First off, I am part owner of a Afinia H Series 3D Printer.  I went in on it for multiple reasons, which I will list here.  I am not a writer, more of a list maker....

1.  We chose this model/manufacturer based mostly on the review in Make Magazine.  They review about all the 3D printers under in the personal printer price range.  The Afinia was the run away winner in most categories.  In particular, we did not want to buy a kit, and have to assemble it.  I had this unpacked, calibrated and printing in about an hour and a half.  We bought it direct from Afinia, at 
2.  Although as you can see from my previous posts, I could just send everything I design to a third party printer like shapeways, and have them print everything, but the cost of larger items was more than I would be willing to risk.  I say risk, cause so often, things do not print the way you think they are going to, and your money is wasted.  Yes, you always learn from it, but the part is not usable. 
3.  With the Afina printer, the detail/fineness of the printed items is about the same as shapeways detail material, and less than a tenth the cost.  Plus I don't wait weeks to see if the item printed correctly; I get near immediate feedback.
4.  I really like the design process, and having a way to print larger items at a reasonable cost, let me design more stuff.

I looked on line for a good video of an Afinia printer at work, but did not see anything I liked, so I am going to try and shoot my own.  Maybe this weekend.

I describe the printer as squeezing out tooth paste to make an item.  The tooth past must have support, and the software with the printer creates the support for the item that is uploaded in to their program.  In the case of the printer here, the tooth paste is ABS plastic, and it is being heated to over 250 degrees Celsius.  That also limits some of the things that can be done.

Here is a drag line bucket that I have printed in two different sizes.  You can see the support material, as in this case, it all came off in one piece.  Depending on the contact points, the support material my have to be cut off in many pieces.

The smaller bucket, after painting with primer, setting on the support material from the print.

The car is HO scale
  I liken it to cleaning up a metal casting, only since it is plastic, you can use a knife.  The smaller bucket took about an hour to print, and the large one, about an hour and forty minutes.  While  they are printing, I work on other things, like this blog.  I have a bunch of 5' x 5' HO scale louver wall vents printing as I write this.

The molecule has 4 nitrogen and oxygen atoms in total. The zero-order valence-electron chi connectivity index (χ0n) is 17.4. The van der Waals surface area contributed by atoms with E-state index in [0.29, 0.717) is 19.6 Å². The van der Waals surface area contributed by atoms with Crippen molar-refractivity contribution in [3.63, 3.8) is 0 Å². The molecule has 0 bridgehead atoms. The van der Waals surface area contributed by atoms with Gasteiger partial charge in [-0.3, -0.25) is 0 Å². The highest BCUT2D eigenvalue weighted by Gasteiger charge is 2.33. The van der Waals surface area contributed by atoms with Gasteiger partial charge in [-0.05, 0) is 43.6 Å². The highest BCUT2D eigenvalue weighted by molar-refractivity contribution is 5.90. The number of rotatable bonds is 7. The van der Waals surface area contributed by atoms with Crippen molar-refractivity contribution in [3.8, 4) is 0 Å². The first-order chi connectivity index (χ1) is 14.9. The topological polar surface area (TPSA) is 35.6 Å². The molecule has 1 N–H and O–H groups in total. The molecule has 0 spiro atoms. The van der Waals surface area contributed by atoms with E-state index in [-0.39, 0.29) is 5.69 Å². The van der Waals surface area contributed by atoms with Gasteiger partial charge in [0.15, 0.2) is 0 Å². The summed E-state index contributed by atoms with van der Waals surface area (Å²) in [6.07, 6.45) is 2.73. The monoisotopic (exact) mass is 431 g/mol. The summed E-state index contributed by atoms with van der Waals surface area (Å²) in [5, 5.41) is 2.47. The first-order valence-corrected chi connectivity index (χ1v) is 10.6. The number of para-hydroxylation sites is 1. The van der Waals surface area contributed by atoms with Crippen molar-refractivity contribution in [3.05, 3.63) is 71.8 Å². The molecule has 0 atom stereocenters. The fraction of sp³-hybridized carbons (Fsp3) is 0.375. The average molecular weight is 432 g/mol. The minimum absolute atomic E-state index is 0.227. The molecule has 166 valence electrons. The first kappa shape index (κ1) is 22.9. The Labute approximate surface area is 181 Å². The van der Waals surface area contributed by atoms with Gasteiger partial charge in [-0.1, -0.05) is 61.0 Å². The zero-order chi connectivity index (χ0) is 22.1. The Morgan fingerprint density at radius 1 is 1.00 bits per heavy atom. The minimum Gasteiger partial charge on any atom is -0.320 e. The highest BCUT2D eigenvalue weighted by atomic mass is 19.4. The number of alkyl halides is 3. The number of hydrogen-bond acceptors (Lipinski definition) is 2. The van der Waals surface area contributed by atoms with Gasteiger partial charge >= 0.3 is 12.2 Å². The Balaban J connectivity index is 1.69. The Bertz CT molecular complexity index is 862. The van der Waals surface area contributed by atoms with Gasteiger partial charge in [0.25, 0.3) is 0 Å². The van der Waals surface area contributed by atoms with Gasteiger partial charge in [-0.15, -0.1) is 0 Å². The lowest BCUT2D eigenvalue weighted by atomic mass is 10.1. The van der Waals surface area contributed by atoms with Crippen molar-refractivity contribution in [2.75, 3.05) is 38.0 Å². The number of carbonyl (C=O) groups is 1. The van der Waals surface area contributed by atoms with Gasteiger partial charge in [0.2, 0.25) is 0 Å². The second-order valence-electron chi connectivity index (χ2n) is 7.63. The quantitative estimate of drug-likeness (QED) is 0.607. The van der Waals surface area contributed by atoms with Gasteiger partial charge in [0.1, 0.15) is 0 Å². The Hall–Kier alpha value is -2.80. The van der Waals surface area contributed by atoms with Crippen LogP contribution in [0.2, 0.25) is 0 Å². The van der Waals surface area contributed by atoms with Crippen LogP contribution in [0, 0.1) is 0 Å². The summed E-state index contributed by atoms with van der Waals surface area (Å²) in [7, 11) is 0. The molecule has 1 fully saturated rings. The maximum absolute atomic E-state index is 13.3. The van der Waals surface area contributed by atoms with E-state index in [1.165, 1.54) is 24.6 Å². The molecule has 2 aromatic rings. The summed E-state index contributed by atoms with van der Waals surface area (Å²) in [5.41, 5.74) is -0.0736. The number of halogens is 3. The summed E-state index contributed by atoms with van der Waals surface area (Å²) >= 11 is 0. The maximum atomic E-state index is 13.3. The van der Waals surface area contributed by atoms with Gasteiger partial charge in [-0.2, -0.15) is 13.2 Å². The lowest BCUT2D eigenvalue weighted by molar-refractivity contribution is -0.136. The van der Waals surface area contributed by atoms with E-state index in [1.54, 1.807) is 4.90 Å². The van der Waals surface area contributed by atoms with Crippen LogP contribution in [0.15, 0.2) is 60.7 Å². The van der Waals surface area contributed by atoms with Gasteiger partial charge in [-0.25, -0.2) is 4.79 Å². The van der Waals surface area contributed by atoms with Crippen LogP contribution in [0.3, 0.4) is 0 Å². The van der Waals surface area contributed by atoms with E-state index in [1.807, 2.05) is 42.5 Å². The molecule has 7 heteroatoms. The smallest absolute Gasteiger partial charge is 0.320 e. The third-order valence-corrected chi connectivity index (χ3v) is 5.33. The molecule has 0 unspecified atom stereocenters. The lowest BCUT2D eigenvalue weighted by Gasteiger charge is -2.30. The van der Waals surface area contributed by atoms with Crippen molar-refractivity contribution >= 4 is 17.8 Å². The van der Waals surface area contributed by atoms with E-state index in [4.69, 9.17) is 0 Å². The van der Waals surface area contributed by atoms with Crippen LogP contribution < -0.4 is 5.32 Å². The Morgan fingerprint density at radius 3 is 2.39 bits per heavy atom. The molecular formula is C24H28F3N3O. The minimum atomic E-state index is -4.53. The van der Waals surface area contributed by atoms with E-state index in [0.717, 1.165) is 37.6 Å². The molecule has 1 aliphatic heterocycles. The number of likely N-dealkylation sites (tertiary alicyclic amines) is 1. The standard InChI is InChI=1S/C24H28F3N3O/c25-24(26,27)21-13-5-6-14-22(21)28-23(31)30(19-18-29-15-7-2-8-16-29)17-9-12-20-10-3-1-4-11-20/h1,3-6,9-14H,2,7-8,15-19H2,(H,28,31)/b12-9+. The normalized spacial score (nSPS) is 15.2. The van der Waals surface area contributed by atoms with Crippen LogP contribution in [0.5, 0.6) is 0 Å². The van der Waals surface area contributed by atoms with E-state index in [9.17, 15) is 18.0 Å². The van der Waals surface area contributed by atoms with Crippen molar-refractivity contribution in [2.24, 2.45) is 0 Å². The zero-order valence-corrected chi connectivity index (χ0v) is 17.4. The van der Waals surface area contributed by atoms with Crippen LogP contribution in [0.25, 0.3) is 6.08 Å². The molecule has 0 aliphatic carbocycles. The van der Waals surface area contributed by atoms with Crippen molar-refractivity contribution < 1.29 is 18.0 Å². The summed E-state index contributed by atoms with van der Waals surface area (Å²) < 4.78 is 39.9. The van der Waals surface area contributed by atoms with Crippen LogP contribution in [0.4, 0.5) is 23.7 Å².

I have been really impressed with what I have been able to print, particularly the small stuff. Does it have the fine detail of the FUD material from shapways? Well hell no, but it is less than a tenth the price. Here are some comparison pictures.

The blue machine was printed at shapeways, at a cost of a buck or two.  The red machine was printed on my Afinia at a cost of about 8 cents.  Does the blue one have better detail, you bet, but remember how small these are.

These measure less than 3/8" across the base, so sitting in a scene, I doubt anyone would notice the difference in detail.  My pocket book, however, will notice the difference.

Note the rounded corners on everything on the surface of the Afinia printed red machine.  Because the Afinia is essentially extruding hot plastic, it cannot make a sharp corner that small.  Think about trying to make a sharp corner squeezing tooth paste out of a tube.

The desks on each end are items printed a shapeways, and the two in the middle were printed on the Afinia.

Sure the detail is crisper on the shapeways items, these items are about 3/4" wide, and are going to inside an HO scale structure.  In many cases a block of wood would show as well. 
It would not be possible to print the roll top desk on the Afina, again because of the heat generated, it would all melt in to a blob.  Keep in mind those cubbies are probably less than .02". 

I really did not buy the printer to print these small items, so the fact that it will print acceptable items that small for my model railroad is a bonus. 

I will try an learn how to shot and edit video this weekend and get a video up showing the printer at work.  I will be posting many items I have designed and printed for my model railroad.  I will also, occasionally, be showing items that I print at shapeways, because, as you will see in the coming posts, there is a long way to go with this technology, and the $100,000 printer at shapeways can do a lot of things the Afinia will not do.  That said, I am having a blast learning what it will do.  More to come.